34. Show how the writer’s use of language in paragraph five highlights Pistorius’ ‘fall from grace’. (4) (A)

  35. Show how the writer’s use of language in paragraph five highlights Pistorius’ ‘fall from grace’. (4) (A)

  36. Even if Pistorius avoids the mandatory life sentence for premeditated murder, even if somehow he were to recover his freedom, his reputation is shot and he is condemned to eke out the rest of his days as a sad shadow of the heroic, world famous figure he had struggled so valiantly to become. But while he stamped his name on the global map by managing to compete against able-bodied athletes in last year’s London Olympic Games, it is within South Africa that he has been most prized and cherished for longest, and where the shock at his fall from grace is most sharply felt.

  37. Even if Pistorius avoids the mandatory life sentence for premeditated murder, even if somehow he were to recover his freedom, his reputation is shot and he is condemned to eke out the rest of his days as a sad shadow of the heroic, world famous figure he had struggled so valiantly to become. But while he stamped his name on the global map by managing to compete against able-bodied athletes in last year’s London Olympic Games, it is within South Africa that he has been most prized and cherished for longest, and where the shock at his fall from grace is most sharply felt.

  38. Word Choice • ‘Condemned’ has connotations of guilt, punishment and suffering. This suggests that the rest of Pisotrius’ life will be like a prison sentence, whether he is in jail or not.

  39. Imagery • a sad shadow of the heroic, world famous figure • This compares the rough image cast by an object to what Pistorius’ life will become. This is an effective comparison because just like a shadow is a lesser imitation of the real thing, so his life will pale in comparison with the glory he experience before. It also suggests he will be removed form the glory and ‘limelight’ of fame.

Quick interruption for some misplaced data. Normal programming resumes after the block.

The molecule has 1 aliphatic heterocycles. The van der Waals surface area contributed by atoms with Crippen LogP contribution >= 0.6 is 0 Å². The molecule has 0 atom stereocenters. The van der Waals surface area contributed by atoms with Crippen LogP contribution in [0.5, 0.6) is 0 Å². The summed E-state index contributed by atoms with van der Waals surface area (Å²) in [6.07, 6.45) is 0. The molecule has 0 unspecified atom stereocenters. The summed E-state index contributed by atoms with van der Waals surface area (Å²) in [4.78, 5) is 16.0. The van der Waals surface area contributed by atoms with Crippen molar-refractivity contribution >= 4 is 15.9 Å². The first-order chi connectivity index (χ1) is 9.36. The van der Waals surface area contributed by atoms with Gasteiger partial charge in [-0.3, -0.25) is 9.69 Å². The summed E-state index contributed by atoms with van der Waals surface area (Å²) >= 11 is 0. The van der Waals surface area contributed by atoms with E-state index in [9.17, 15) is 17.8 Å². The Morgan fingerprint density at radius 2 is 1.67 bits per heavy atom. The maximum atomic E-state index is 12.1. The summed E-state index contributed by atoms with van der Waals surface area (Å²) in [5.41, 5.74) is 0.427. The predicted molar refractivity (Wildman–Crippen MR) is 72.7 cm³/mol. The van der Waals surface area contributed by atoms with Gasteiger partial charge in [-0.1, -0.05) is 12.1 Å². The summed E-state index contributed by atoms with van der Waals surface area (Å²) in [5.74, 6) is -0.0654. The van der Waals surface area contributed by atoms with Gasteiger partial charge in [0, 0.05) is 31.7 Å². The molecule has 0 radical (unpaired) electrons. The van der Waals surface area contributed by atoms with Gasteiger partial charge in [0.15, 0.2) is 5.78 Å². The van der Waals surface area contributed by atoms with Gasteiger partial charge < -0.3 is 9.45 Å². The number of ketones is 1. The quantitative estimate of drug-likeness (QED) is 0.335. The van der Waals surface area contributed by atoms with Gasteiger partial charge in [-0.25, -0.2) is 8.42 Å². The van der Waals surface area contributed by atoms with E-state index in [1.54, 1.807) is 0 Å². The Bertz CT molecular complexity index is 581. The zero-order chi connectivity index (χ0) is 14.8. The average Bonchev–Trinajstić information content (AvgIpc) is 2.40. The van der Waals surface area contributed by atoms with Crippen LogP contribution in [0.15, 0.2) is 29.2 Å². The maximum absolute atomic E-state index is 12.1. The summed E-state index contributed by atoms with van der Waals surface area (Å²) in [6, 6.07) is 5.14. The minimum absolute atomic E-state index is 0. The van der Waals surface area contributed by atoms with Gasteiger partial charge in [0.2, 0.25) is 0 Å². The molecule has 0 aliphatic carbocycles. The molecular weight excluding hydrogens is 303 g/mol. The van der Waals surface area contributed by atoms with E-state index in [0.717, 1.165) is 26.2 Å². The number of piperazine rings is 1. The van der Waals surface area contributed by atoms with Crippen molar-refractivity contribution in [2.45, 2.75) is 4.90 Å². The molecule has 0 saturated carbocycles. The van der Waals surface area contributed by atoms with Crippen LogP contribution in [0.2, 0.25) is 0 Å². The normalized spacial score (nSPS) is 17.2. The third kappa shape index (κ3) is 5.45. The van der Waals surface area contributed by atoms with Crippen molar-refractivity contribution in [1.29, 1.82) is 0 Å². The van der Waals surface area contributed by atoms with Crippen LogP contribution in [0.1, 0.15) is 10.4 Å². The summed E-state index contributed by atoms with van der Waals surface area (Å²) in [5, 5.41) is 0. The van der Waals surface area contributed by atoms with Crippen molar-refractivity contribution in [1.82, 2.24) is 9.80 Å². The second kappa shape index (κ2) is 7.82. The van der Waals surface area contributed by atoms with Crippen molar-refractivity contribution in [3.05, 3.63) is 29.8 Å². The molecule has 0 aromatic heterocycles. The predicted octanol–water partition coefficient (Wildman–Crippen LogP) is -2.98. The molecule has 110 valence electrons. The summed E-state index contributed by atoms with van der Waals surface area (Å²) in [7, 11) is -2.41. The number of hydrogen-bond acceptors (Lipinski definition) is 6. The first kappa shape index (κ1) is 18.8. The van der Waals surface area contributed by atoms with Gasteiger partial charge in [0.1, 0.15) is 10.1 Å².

40. 7. Explain in what sense Pistorius’ story mirrored his country’s (paragraph six)3 (u)

  41. 7. Explain in what sense Pistorius’ story mirrored his country’s (paragraph six)3 (u) • Three points • Own words

  42. The very early stages of his life seemed bleak and with little hope, matching the misery of Apartheid within South Africa at that time • His life then followed a similar upward trajectory to his country: it overcame Apartheid and he overcame his amputation to play rugby. • Both then had great hope for what they could achieve in the future.

  43. 8. How does the first sentence of paragraph eight perform a linking function in the writer’s argument at this point? (2) U

  44. 8. How does the first sentence of paragraph eightperform a linking function in the writer’s argument at this point? (2) U

  45. How to answer: • Identify in the linking sentence two words or phrases: one pointing back and one pointing forward. • Link the backward pointing one with the relevant part of the previous paragraph. • Link the forward one with the relevant parts of the following paragraph. • You must have followed all four of these steps to be awarded two marks.

  46. Yet now Pistorius has become a symbol of South Africa’s dark side, revealing the shadows South Africans themselves fear but would rather keep hidden from the world.

  47. Yet now Pistorius has become a symbol of South Africa’s dark side, revealing the shadows South Africans themselves fear but would rather keep hidden from the world.

  48. ‘Pistoriushas become a symbol’ refers back to the previous discussion of how his story was seen to represent his country’s. • ‘dark side’ introduces discussion of the problems within South Africa that he has now become associated with.

  49. 9. Explain fully the irony of Zuma’s message.

  50. 9. Explain fully the irony of Zuma’s message.